The sabkhas (i.e., salt flats) of Qatar are among the rare places on Earth where carbonate and sulfate minerals similar to those constituting economically important hydrocarbon reservoirs are still forming today, under the arid conditions that characterize the coastline of the country. Since the 1960’s, the sabkhas of Qatar have been studied with great interest as a modern analogue for ancient sedimentary sequences (e.g., Wells, 1962; Illing & Taylor, 1995; Alsharhan & Kendall, 2003). The results of these studies provided important insights for formulating stratigraphic models of subsurface hydrocarbon reservoirs. Notable examples of gas and oil reservoirs that formed in arid, evaporitic environments include the Permo-Triassic Khuff (which is estimated to contain about 15–20% of the world's gas reserves and is of fundamental importance for the economy of Qatar), the Jurassic Arab formations, and the Triassic Kurra Chine, all of the Middle East, and the Permian Zechstein of Northern Europe. Although extremely valuable, most of these early studies were based on purely physical and chemical approaches, which may have not fully captured the complexity of the mineralization processes occurring in the sabkha environment. Indeed, research conducted in more recent years has shown that microorganisms play an important and, as yet, poorly understood role for the mineralization processes occurring in these evaporitic environments (Bontognali et al., 2010; Bontognali et al., 2012; Bontognali et al., 2014; Brauchli et al., 2015; Paulo & Dittrich, 2013; Strohmenger et al., 2011).

Here we present the results of a field campaign conducted in the Khor Al-Adaid sabkha, which is located in the southeast of Qatar, in a large tidal embayment composed of two shallow inland lagoons. The main goal of the field campaign was to identify regions of the intertidal zone that are particularly rich in microbial mats, and that represent ideal sites at which to study microbe-mineral interactions. Three sites of interest have been defined.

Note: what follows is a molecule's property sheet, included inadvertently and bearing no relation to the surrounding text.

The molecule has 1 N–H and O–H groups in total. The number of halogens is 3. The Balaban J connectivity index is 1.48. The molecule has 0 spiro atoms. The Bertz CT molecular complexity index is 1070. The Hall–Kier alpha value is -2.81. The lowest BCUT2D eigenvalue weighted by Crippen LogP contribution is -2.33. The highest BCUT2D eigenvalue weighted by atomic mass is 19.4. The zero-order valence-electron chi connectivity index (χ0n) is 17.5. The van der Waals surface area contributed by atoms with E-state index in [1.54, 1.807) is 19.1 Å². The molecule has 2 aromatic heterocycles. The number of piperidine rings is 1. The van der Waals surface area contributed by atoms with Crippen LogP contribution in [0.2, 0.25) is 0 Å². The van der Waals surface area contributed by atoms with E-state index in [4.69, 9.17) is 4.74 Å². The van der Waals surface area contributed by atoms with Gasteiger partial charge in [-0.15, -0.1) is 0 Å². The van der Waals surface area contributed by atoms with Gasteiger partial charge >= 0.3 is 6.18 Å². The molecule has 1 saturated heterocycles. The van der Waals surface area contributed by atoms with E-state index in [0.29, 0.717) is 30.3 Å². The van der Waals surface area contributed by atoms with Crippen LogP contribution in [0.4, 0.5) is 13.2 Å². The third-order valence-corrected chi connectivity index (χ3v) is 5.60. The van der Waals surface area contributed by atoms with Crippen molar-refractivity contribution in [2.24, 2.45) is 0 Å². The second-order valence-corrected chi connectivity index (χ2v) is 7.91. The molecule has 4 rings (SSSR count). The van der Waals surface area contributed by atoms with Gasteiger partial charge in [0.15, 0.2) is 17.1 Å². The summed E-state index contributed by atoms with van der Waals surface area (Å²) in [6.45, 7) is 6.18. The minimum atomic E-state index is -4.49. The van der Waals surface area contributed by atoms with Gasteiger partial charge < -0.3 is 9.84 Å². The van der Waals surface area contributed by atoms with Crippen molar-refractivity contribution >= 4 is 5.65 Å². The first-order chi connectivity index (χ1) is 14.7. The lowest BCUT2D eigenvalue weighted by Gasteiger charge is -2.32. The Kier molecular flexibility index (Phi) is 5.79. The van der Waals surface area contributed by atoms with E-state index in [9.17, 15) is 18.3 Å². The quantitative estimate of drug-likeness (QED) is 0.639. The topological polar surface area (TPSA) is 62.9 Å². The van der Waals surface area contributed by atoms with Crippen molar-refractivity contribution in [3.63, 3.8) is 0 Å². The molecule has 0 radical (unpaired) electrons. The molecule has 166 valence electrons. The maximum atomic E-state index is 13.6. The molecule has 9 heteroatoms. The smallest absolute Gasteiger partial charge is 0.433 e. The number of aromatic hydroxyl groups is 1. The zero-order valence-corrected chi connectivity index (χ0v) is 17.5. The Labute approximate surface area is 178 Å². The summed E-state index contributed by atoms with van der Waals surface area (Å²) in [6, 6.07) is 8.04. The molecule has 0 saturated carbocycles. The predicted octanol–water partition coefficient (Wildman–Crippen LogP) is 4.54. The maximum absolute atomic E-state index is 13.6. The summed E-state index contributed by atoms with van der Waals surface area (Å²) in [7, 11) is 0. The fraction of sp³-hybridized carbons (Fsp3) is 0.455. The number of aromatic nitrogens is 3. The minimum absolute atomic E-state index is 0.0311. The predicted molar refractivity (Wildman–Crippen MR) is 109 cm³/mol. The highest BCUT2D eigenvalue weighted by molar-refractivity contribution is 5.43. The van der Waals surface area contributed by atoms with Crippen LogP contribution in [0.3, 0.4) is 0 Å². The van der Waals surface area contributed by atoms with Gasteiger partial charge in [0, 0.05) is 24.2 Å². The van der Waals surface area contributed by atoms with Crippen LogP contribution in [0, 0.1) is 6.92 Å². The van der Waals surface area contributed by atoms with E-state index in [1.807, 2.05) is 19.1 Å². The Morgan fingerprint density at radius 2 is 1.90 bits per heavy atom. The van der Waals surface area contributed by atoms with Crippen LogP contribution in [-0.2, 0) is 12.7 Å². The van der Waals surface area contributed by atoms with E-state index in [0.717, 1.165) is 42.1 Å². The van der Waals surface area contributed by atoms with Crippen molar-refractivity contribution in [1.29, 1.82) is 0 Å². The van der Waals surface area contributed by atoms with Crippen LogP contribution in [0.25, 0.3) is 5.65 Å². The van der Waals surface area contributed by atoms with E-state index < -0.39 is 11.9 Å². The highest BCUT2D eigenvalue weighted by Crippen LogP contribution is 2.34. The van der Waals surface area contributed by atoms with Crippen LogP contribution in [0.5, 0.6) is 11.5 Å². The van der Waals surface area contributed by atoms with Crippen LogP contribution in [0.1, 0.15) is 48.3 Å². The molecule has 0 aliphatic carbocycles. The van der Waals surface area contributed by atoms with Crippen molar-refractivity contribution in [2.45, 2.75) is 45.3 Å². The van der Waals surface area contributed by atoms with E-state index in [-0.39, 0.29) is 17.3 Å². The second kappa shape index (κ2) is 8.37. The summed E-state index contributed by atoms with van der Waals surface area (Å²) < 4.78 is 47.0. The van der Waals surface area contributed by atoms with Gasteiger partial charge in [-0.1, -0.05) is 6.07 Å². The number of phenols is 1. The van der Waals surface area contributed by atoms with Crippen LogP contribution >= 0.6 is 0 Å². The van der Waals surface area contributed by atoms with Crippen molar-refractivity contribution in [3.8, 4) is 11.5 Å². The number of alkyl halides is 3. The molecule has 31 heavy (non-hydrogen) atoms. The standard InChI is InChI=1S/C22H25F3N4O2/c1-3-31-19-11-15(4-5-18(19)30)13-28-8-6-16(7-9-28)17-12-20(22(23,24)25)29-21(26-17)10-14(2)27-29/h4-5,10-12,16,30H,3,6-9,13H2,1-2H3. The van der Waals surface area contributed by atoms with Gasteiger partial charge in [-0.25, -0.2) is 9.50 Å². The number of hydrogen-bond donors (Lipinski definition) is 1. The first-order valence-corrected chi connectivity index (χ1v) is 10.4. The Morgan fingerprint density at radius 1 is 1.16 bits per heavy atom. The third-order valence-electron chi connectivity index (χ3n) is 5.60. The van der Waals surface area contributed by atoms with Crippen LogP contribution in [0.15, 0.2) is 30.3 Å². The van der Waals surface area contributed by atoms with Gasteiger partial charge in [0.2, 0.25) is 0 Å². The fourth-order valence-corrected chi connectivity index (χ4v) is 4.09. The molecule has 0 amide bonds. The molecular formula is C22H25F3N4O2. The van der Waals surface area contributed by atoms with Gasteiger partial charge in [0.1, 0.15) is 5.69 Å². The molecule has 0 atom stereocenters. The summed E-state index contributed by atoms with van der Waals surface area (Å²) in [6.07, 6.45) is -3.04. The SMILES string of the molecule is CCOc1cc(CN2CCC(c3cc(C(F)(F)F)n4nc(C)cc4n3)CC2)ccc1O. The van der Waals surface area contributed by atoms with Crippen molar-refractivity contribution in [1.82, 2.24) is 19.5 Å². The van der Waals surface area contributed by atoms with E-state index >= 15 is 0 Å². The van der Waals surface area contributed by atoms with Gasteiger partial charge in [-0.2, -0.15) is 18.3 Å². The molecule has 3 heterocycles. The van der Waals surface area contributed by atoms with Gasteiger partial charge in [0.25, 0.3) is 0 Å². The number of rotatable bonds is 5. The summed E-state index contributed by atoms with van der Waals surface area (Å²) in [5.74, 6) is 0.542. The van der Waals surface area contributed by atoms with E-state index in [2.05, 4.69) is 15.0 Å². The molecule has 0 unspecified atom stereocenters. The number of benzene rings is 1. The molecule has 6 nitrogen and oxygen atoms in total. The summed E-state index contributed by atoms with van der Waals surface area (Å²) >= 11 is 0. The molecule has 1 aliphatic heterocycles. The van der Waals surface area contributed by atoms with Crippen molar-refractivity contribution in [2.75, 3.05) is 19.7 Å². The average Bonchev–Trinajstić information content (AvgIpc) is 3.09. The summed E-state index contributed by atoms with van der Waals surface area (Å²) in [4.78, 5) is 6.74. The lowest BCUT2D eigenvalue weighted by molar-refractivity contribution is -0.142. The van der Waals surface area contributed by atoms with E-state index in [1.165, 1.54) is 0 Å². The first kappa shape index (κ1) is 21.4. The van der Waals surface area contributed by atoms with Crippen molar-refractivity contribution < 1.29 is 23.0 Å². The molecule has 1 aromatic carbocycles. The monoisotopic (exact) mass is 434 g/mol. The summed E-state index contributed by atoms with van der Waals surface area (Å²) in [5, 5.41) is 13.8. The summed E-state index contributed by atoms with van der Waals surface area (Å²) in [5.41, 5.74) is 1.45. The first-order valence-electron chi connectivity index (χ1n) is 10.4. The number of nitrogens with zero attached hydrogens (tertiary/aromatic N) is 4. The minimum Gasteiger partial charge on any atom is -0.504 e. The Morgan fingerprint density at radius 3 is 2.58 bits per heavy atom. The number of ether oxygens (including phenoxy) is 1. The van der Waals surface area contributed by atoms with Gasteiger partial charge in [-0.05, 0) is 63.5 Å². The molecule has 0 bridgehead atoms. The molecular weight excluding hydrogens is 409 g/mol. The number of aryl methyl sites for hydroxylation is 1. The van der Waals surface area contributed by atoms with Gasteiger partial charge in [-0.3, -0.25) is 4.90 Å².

Site 1 is characterized by the presence of microbial mats that develop in a restricted pond where abundant precipitation of gypsum takes place. This site is an ideal place to look for geochemical or mineralogical signatures of microbes in the gypsum crystals. This, in turn, may allow for the definition of new proxies for identification of microbially-mediated gypsum in ancient sedimentary sequences. Because gypsum and anhydrite are common seals of hydrocarbon reservoirs, a broad understanding of the mechanism of their formation is of unquestioned interest in the field of hydrocarbon exploration.

Site 2 is characterized by the presence of thick (more than 5 cm) microbial mats. Spherical authigenic carbonate minerals are visibly forming in association with the extracellular polymeric substances constituting these mats. X-ray diffraction analyses revealed that dolomite is among the carbonate minerals forming at this site. Thus, the mats will be studied with the goal of providing new insights helpful in solving the long-standing enigma surrounding the origin of sedimentary dolomite. Dolomite is a common mineral in ancient sedimentary sequences (including many hydrocarbon reservoirs) but historically it has been very difficult to form in laboratory experiments that simulate Earth's surface conditions. For this reason, the mechanism of its formation remains highly debated. It has been proposed that microorganisms play a key role for overcoming the kinetic barriers that prevent dolomite formation at low temperature (Vasconcelos et al., 1995). Because this “microbial hypothesis” is not unanimously accepted, the mats present at site 2 represent an ideal material to study for better understanding and further demonstration of the existence of this biomineralization process.

Site 3 is characterized by the presence of well-layered, domical microbial mats. Gas is produced in abundance within the mats, which likely influences pore-water chemistry and might, in turn, influence the rate and the type of mineral precipitation.

Work is currently in progress to characterize the microbial diversity of the three sites through “next generation sequencing” methods, as well as characterization of the mineralogy and the isotopic composition of the carbonate and gypsum forming within the microbial mats. The ultimate goal is the better understanding of what role microbes play in the formation of ancient evaporitic sequences.


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